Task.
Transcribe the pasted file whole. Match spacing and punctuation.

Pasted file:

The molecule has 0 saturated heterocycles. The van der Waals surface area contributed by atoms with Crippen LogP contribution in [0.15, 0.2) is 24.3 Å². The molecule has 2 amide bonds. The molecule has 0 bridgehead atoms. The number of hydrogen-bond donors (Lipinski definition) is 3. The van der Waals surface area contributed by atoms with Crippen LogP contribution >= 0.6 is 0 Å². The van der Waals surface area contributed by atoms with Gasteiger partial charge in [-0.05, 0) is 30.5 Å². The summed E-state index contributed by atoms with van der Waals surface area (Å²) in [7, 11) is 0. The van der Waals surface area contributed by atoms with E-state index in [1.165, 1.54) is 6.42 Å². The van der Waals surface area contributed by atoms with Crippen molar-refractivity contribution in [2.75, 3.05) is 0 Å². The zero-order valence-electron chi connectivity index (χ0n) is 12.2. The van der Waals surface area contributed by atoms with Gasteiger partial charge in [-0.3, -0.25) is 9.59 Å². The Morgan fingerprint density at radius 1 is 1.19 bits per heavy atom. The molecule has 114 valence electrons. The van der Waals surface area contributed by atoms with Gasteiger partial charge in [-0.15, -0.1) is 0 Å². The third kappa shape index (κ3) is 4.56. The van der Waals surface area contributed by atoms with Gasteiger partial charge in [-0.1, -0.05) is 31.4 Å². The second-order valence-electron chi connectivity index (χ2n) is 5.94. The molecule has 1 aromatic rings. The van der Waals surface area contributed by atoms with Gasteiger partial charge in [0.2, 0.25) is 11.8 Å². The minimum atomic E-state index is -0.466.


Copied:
The molecule has 0 saturated heterocycles. The van der Waals surface area contributed by atoms with Crippen LogP contribution in [0.15, 0.2) is 24.3 Å². The molecule has 2 amide bonds. The molecule has 0 bridgehead atoms. The number of hydrogen-bond donors (Lipinski definition) is 3. The van der Waals surface area contributed by atoms with Crippen LogP contribution >= 0.6 is 0 Å². The van der Waals surface area contributed by atoms with Gasteiger partial charge in [-0.05, 0) is 30.5 Å². The summed E-state index contributed by atoms with van der Waals surface area (Å²) in [7, 11) is 0. The van der Waals surface area contributed by atoms with E-state index in [1.165, 1.54) is 6.42 Å². The van der Waals surface area contributed by atoms with Crippen molar-refractivity contribution in [2.75, 3.05) is 0 Å². The zero-order valence-electron chi connectivity index (χ0n) is 12.2. The van der Waals surface area contributed by atoms with Gasteiger partial charge in [-0.3, -0.25) is 9.59 Å². The Morgan fingerprint density at radius 1 is 1.19 bits per heavy atom. The molecule has 114 valence electrons. The van der Waals surface area contributed by atoms with Gasteiger partial charge in [-0.15, -0.1) is 0 Å². The third kappa shape index (κ3) is 4.56. The van der Waals surface area contributed by atoms with Gasteiger partial charge in [-0.1, -0.05) is 31.4 Å². The second-order valence-electron chi connectivity index (χ2n) is 5.94. The molecule has 1 aromatic rings. The van der Waals surface area contributed by atoms with Gasteiger partial charge in [0.2, 0.25) is 11.8 Å². The minimum atomic E-state index is -0.466.